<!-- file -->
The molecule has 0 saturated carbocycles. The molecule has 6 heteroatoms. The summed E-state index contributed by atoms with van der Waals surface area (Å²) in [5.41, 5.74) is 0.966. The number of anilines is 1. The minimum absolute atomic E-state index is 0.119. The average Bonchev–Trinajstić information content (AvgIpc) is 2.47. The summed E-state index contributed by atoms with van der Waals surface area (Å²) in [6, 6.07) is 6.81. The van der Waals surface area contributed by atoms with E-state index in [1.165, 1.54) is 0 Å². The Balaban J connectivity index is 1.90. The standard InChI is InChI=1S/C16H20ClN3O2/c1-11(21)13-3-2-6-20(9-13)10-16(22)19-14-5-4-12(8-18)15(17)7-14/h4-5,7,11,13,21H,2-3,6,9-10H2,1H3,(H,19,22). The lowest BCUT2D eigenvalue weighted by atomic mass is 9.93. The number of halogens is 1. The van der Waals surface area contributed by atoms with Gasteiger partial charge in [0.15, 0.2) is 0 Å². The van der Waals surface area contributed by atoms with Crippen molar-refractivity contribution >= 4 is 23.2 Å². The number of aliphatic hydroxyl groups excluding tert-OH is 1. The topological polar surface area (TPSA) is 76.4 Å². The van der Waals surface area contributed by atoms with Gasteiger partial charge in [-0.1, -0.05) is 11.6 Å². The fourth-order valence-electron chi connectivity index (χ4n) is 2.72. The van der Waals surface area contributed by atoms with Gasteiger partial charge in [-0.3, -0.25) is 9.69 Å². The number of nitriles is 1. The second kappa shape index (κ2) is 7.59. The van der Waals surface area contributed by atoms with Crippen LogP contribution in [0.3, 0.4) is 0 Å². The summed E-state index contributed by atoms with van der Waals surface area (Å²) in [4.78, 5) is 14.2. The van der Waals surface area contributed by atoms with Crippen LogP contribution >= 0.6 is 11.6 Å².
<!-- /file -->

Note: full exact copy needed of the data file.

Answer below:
The molecule has 0 saturated carbocycles. The molecule has 6 heteroatoms. The summed E-state index contributed by atoms with van der Waals surface area (Å²) in [5.41, 5.74) is 0.966. The number of anilines is 1. The minimum absolute atomic E-state index is 0.119. The average Bonchev–Trinajstić information content (AvgIpc) is 2.47. The summed E-state index contributed by atoms with van der Waals surface area (Å²) in [6, 6.07) is 6.81. The van der Waals surface area contributed by atoms with E-state index in [1.165, 1.54) is 0 Å². The Balaban J connectivity index is 1.90. The standard InChI is InChI=1S/C16H20ClN3O2/c1-11(21)13-3-2-6-20(9-13)10-16(22)19-14-5-4-12(8-18)15(17)7-14/h4-5,7,11,13,21H,2-3,6,9-10H2,1H3,(H,19,22). The lowest BCUT2D eigenvalue weighted by atomic mass is 9.93. The number of halogens is 1. The van der Waals surface area contributed by atoms with Gasteiger partial charge in [0.15, 0.2) is 0 Å². The van der Waals surface area contributed by atoms with Crippen molar-refractivity contribution >= 4 is 23.2 Å². The number of aliphatic hydroxyl groups excluding tert-OH is 1. The topological polar surface area (TPSA) is 76.4 Å². The van der Waals surface area contributed by atoms with Gasteiger partial charge in [-0.1, -0.05) is 11.6 Å². The fourth-order valence-electron chi connectivity index (χ4n) is 2.72. The van der Waals surface area contributed by atoms with Gasteiger partial charge in [-0.3, -0.25) is 9.69 Å². The number of nitriles is 1. The second kappa shape index (κ2) is 7.59. The van der Waals surface area contributed by atoms with Crippen LogP contribution in [0.3, 0.4) is 0 Å². The summed E-state index contributed by atoms with van der Waals surface area (Å²) in [4.78, 5) is 14.2. The van der Waals surface area contributed by atoms with Crippen LogP contribution >= 0.6 is 11.6 Å².